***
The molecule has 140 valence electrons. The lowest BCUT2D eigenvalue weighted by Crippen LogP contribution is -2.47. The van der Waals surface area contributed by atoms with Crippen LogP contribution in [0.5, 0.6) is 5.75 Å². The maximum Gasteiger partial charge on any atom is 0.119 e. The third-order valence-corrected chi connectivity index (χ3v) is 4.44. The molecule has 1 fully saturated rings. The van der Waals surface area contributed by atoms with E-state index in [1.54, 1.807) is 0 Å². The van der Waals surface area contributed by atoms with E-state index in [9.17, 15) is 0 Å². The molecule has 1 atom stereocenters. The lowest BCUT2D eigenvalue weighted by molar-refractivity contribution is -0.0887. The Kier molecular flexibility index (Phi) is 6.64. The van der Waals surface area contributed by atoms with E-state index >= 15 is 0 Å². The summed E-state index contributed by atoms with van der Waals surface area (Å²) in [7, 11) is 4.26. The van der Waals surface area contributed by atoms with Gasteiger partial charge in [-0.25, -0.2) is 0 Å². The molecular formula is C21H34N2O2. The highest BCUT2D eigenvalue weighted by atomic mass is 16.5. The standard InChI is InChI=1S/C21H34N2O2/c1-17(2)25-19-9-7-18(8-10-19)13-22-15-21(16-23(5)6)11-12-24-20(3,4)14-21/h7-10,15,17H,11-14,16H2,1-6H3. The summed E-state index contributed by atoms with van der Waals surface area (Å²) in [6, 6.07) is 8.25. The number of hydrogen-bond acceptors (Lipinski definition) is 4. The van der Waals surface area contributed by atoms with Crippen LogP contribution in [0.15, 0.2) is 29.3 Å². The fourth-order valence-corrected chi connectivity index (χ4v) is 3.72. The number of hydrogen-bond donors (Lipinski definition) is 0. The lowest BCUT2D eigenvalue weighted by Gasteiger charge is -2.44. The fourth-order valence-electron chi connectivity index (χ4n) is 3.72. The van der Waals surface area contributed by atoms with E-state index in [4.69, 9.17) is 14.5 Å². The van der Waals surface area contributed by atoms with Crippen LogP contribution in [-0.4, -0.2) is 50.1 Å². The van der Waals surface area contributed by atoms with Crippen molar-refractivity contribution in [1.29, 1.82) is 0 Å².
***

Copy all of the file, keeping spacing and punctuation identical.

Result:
The molecule has 140 valence electrons. The lowest BCUT2D eigenvalue weighted by Crippen LogP contribution is -2.47. The van der Waals surface area contributed by atoms with Crippen LogP contribution in [0.5, 0.6) is 5.75 Å². The maximum Gasteiger partial charge on any atom is 0.119 e. The third-order valence-corrected chi connectivity index (χ3v) is 4.44. The molecule has 1 fully saturated rings. The van der Waals surface area contributed by atoms with E-state index in [1.54, 1.807) is 0 Å². The van der Waals surface area contributed by atoms with E-state index in [9.17, 15) is 0 Å². The molecule has 1 atom stereocenters. The lowest BCUT2D eigenvalue weighted by molar-refractivity contribution is -0.0887. The Kier molecular flexibility index (Phi) is 6.64. The van der Waals surface area contributed by atoms with E-state index >= 15 is 0 Å². The summed E-state index contributed by atoms with van der Waals surface area (Å²) in [7, 11) is 4.26. The van der Waals surface area contributed by atoms with Gasteiger partial charge in [-0.25, -0.2) is 0 Å². The molecular formula is C21H34N2O2. The highest BCUT2D eigenvalue weighted by atomic mass is 16.5. The standard InChI is InChI=1S/C21H34N2O2/c1-17(2)25-19-9-7-18(8-10-19)13-22-15-21(16-23(5)6)11-12-24-20(3,4)14-21/h7-10,15,17H,11-14,16H2,1-6H3. The summed E-state index contributed by atoms with van der Waals surface area (Å²) in [6, 6.07) is 8.25. The number of hydrogen-bond acceptors (Lipinski definition) is 4. The van der Waals surface area contributed by atoms with Crippen LogP contribution in [0.15, 0.2) is 29.3 Å². The fourth-order valence-corrected chi connectivity index (χ4v) is 3.72. The number of hydrogen-bond donors (Lipinski definition) is 0. The lowest BCUT2D eigenvalue weighted by Gasteiger charge is -2.44. The fourth-order valence-electron chi connectivity index (χ4n) is 3.72. The van der Waals surface area contributed by atoms with E-state index in [4.69, 9.17) is 14.5 Å². The van der Waals surface area contributed by atoms with Crippen LogP contribution in [-0.4, -0.2) is 50.1 Å². The van der Waals surface area contributed by atoms with Crippen molar-refractivity contribution in [1.29, 1.82) is 0 Å².